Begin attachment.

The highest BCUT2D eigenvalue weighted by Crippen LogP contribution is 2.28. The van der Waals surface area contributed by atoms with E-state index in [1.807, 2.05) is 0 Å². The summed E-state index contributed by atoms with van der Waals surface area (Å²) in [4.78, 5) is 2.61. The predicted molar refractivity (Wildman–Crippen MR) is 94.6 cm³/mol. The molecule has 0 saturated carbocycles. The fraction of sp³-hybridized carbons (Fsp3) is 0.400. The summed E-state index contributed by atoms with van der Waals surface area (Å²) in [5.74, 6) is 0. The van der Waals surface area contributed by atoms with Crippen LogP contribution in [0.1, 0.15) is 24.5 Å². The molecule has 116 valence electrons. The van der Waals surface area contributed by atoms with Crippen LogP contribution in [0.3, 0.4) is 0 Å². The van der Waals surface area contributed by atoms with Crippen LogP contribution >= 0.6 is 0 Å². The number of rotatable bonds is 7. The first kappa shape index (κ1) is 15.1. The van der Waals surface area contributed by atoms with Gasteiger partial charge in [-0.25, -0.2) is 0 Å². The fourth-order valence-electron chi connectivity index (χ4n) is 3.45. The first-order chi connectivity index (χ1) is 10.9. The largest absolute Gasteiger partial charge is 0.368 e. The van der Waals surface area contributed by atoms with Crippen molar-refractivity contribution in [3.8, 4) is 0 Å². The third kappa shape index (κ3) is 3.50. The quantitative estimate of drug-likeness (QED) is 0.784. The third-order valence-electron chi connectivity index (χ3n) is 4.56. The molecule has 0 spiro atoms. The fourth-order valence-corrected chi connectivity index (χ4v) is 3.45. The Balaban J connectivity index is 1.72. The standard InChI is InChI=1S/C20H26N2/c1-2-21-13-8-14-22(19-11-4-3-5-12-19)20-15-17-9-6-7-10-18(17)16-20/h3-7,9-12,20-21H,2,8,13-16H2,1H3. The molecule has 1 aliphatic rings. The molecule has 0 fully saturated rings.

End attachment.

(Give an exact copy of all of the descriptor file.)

The highest BCUT2D eigenvalue weighted by Crippen LogP contribution is 2.28. The van der Waals surface area contributed by atoms with E-state index in [1.807, 2.05) is 0 Å². The summed E-state index contributed by atoms with van der Waals surface area (Å²) in [4.78, 5) is 2.61. The predicted molar refractivity (Wildman–Crippen MR) is 94.6 cm³/mol. The molecule has 0 saturated carbocycles. The fraction of sp³-hybridized carbons (Fsp3) is 0.400. The summed E-state index contributed by atoms with van der Waals surface area (Å²) in [5.74, 6) is 0. The van der Waals surface area contributed by atoms with Crippen LogP contribution in [0.1, 0.15) is 24.5 Å². The molecule has 116 valence electrons. The van der Waals surface area contributed by atoms with Crippen LogP contribution in [0.3, 0.4) is 0 Å². The van der Waals surface area contributed by atoms with Crippen LogP contribution >= 0.6 is 0 Å². The number of rotatable bonds is 7. The first kappa shape index (κ1) is 15.1. The van der Waals surface area contributed by atoms with Gasteiger partial charge in [-0.25, -0.2) is 0 Å². The fourth-order valence-electron chi connectivity index (χ4n) is 3.45. The first-order chi connectivity index (χ1) is 10.9. The largest absolute Gasteiger partial charge is 0.368 e. The van der Waals surface area contributed by atoms with Crippen molar-refractivity contribution in [3.8, 4) is 0 Å². The third kappa shape index (κ3) is 3.50. The quantitative estimate of drug-likeness (QED) is 0.784. The third-order valence-electron chi connectivity index (χ3n) is 4.56. The molecule has 0 spiro atoms. The fourth-order valence-corrected chi connectivity index (χ4v) is 3.45. The Balaban J connectivity index is 1.72. The standard InChI is InChI=1S/C20H26N2/c1-2-21-13-8-14-22(19-11-4-3-5-12-19)20-15-17-9-6-7-10-18(17)16-20/h3-7,9-12,20-21H,2,8,13-16H2,1H3. The molecule has 1 aliphatic rings. The molecule has 0 fully saturated rings.